November 3, 2021

Breakingviews: DuPont financial tinkering comes at too high price

by Breakingviews.

If only shareholder value were as durable as Kevlar. DuPont, which makes that protective substance, is paying $5 billion for peer Rogers to capture the glow of rising demand for electric vehicles. After a $130 billion mega-merger, two spinoffs and multiple asset sales and purchases, DuPont faces a high bar in proving its financial tinkering will leave investors better off.

Executive Chairman Ed Breen is offering roughly a 33% premium for Rogers, which makes materials for car batteries, self-driving systems and clean energy. At the same time, DuPont is looking to sell most of its mobility and materials business, unloading products that serve old-economy markets like internal combustion engine cars that suffer from high commodity prices. The switch makes sense: DuPont is getting out of its lowest-margin and most volatile business, while Rogers gives it more access to future-proof customers. After the deals, DuPont will be more profitable overall.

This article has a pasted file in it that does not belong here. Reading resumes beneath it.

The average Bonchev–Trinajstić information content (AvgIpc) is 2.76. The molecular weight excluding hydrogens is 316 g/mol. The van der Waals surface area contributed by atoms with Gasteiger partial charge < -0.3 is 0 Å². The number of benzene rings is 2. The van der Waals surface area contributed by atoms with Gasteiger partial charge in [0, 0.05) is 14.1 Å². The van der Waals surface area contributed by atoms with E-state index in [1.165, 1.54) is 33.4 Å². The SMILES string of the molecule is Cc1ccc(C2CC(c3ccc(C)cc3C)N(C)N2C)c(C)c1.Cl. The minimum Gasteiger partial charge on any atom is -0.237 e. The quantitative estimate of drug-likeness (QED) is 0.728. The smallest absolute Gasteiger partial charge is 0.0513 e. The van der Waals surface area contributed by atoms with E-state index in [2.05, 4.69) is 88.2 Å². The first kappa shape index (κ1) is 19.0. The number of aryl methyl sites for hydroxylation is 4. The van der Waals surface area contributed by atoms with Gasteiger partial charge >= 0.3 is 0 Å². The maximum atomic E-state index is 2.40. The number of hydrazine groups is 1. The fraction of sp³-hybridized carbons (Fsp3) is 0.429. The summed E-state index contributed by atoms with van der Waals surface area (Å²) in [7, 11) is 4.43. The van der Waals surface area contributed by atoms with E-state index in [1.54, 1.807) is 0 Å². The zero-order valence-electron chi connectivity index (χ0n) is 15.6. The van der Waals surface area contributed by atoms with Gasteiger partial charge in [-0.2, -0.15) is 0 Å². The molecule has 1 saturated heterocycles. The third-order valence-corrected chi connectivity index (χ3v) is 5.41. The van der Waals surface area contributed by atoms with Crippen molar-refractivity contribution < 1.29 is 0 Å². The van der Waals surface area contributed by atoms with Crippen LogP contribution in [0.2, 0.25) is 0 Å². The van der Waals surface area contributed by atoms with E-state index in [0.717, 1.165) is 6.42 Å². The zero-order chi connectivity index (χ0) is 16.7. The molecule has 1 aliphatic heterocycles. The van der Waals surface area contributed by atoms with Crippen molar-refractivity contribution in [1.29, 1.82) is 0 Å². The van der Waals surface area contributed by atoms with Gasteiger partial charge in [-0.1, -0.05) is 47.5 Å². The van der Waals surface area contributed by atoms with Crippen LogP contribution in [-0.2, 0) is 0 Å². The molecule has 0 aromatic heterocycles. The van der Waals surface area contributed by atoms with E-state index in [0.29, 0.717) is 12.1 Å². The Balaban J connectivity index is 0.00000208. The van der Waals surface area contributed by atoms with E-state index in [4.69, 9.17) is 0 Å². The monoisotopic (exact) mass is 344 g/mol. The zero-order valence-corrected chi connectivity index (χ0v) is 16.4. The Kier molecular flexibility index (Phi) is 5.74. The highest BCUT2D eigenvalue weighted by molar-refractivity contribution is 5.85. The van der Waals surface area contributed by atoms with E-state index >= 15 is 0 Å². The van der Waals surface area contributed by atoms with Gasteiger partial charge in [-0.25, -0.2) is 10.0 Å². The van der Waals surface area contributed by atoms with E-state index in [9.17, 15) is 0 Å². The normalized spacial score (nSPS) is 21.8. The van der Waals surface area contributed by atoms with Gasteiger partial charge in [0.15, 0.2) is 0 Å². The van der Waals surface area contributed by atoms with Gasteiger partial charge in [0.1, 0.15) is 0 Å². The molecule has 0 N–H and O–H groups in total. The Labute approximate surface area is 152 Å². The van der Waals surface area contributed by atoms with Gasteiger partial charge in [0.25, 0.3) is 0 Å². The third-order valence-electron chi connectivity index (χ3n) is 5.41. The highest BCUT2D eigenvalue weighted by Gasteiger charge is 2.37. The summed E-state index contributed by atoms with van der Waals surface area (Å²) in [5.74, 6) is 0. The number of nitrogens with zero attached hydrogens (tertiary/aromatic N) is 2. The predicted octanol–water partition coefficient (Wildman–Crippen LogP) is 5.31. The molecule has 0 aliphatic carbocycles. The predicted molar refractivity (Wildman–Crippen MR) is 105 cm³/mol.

The problem is price. The deal looks likely to destroy value for DuPont shareholders. Rogers is expected to generate $246 million in operating profit in 2023, according to Refinitiv. That’s the year DuPont expects to hit a full $115 million in cost synergies. Taking tax into account, that implies a return of only 5.8%.

DuPont might be able to drum up more revenue by controlling more of the components in high-growth electric vehicles, though it’s not using that argument to justify the deal. Breen’s fellow executives did, though, point on Tuesday to the company’s $2.3 billion purchase of Laird Performance Materials in March, which has generated higher profit than originally estimated. Like Rogers, Laird is focused on serving high-tech electronics markets.

But DuPont hasn’t matched that success over the longer term. The combined market cap of the company and its spinoffs is still below where they were as one company under DowDuPont at the beginning of 2018. Mergers and acquisitions always require a degree of trust that things will work out; DuPont is starting on the back foot.

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